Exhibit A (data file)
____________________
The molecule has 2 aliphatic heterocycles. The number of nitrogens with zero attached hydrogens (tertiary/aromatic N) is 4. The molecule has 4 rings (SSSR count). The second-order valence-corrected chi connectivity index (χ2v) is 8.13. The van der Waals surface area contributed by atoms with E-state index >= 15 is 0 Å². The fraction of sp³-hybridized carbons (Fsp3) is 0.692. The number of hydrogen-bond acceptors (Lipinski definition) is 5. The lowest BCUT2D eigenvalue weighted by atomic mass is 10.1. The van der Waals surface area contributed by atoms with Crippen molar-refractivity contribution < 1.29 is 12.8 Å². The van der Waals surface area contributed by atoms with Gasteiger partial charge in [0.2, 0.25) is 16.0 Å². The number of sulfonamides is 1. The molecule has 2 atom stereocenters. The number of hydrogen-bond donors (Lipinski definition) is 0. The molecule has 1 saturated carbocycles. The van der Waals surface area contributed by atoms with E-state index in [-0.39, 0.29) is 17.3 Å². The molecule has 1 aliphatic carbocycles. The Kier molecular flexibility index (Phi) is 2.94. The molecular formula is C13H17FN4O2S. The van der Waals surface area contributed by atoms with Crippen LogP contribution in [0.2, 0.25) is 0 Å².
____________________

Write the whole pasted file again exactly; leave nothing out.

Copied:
The molecule has 2 aliphatic heterocycles. The number of nitrogens with zero attached hydrogens (tertiary/aromatic N) is 4. The molecule has 4 rings (SSSR count). The second-order valence-corrected chi connectivity index (χ2v) is 8.13. The van der Waals surface area contributed by atoms with E-state index >= 15 is 0 Å². The fraction of sp³-hybridized carbons (Fsp3) is 0.692. The number of hydrogen-bond acceptors (Lipinski definition) is 5. The lowest BCUT2D eigenvalue weighted by atomic mass is 10.1. The van der Waals surface area contributed by atoms with Crippen molar-refractivity contribution < 1.29 is 12.8 Å². The van der Waals surface area contributed by atoms with Gasteiger partial charge in [0.2, 0.25) is 16.0 Å². The number of sulfonamides is 1. The molecule has 2 atom stereocenters. The number of hydrogen-bond donors (Lipinski definition) is 0. The molecule has 1 saturated carbocycles. The van der Waals surface area contributed by atoms with E-state index in [-0.39, 0.29) is 17.3 Å². The molecule has 1 aliphatic carbocycles. The Kier molecular flexibility index (Phi) is 2.94. The molecular formula is C13H17FN4O2S. The van der Waals surface area contributed by atoms with Crippen LogP contribution in [0.2, 0.25) is 0 Å².